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~ / l ~ ~ l ~ FIGURE 3.1 The status map above shows 7.5-minute quadrangles where digital eleva- tion models have been completed. A digital elevation model is a digitized file of ground positions normally at 30-m intervals. The status map below shows digital-line-graph 7.5- minute quadrangles where at least one category, such as transportation, hydrography, or boundaries, has been digitized. (U.S. Geological Survey Activities, Fiscal Year 1981, Circular 875.) 24 1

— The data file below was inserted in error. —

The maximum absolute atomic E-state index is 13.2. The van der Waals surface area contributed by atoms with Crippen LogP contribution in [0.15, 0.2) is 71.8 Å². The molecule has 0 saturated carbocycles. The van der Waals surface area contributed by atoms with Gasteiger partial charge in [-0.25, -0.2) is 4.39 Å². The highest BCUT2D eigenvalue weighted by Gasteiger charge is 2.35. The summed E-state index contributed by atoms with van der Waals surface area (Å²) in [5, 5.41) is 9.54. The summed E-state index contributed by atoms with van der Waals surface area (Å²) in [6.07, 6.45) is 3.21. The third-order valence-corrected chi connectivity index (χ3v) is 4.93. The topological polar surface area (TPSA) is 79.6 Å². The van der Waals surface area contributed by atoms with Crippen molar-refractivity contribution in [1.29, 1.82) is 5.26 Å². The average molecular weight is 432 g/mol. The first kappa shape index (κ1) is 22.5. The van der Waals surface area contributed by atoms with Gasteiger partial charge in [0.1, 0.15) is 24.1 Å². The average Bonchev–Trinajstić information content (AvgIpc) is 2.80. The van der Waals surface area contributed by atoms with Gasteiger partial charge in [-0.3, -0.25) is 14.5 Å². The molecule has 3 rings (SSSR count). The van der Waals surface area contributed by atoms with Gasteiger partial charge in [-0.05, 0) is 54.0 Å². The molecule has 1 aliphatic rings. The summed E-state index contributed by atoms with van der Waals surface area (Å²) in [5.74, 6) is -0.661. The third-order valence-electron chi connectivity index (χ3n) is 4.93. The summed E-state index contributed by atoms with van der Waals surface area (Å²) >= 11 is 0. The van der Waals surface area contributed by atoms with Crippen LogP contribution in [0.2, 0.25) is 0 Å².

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Considerations in the Development of a Digital PLSS Data Base 25 3.3 STATE, LOCAL, AND PRIVATE ACTIVITIES The difficulties of integrating the PLSS data with spatial data have been pointed out. How do these difficulties affect users, particularly those operat- ing in the digital domain? We now consider nonfederal government and pri- vate activities. 3.3.1 Nonfederal Government Sector The interest of several western states in digital, coordinate-based representa- tion of the PLSS iS quite clear. One example may be seen in the activities of the state of Montana (Marble, 1982), where a substantial amount of effort and attention has been given to the local creation of both township and section corner coordinate representation of the PLSS. The data were extracted, in some cases by manual measurement, from U.S. Geological Survey (USGS) maps (paper format). Accuracies are low, and the original file contained many errors that have now been generally eliminated through a series of plot-check- revise operations. This data base is used by various departments of the state in a variety of ways. The Department of Administration has utilized both the township and section data sets to produce graphic displays of the spatial pattern of land ownership (federal versus state versus local) for various study areas within the state of Montana. The Department of Revenue utilizes the system as part of its property assessment whereby recently sold parcels are identified in terms of their PLSS description from the sales document, and the digital-coordinate data set is used to translate the PLSS description into a coordinate system from which interparcei distance can be computed. These interparcel distances are then entered into a weighting equation that estimates the appraised value of parcels based, in part, on the distances and sales values of other parcels that have been sold recently and that lie in the immediate vicinity. In another instance, the state of Minnesota, through the Land Management Information Center (LM IC) ofthe Department of Energy, Planning and Devel- opment, has completed the digitizing of section corners for the state (D. Marble, State University of New York at Buffalo, personal communication, 1982; Minnesota State Planning Agency, 1982~. These corners were digitized in Uni- versal Transverse Mercator (UTM) coordinates from 7.5-minute USGS quad- rangle maps to an estimated accuracy of 30 m. The effort has resulted in an interactive digital file from which the UTM coordinates can be recalled for any section corner in the state. The system can also be used to extract any needed subset of section corners as well as to generate approximate corners for 40-acre parcels and other subdivisions of the PLSS. The effort, which took about 3 to 4 man-years to complete, now gives the statewide geographic ,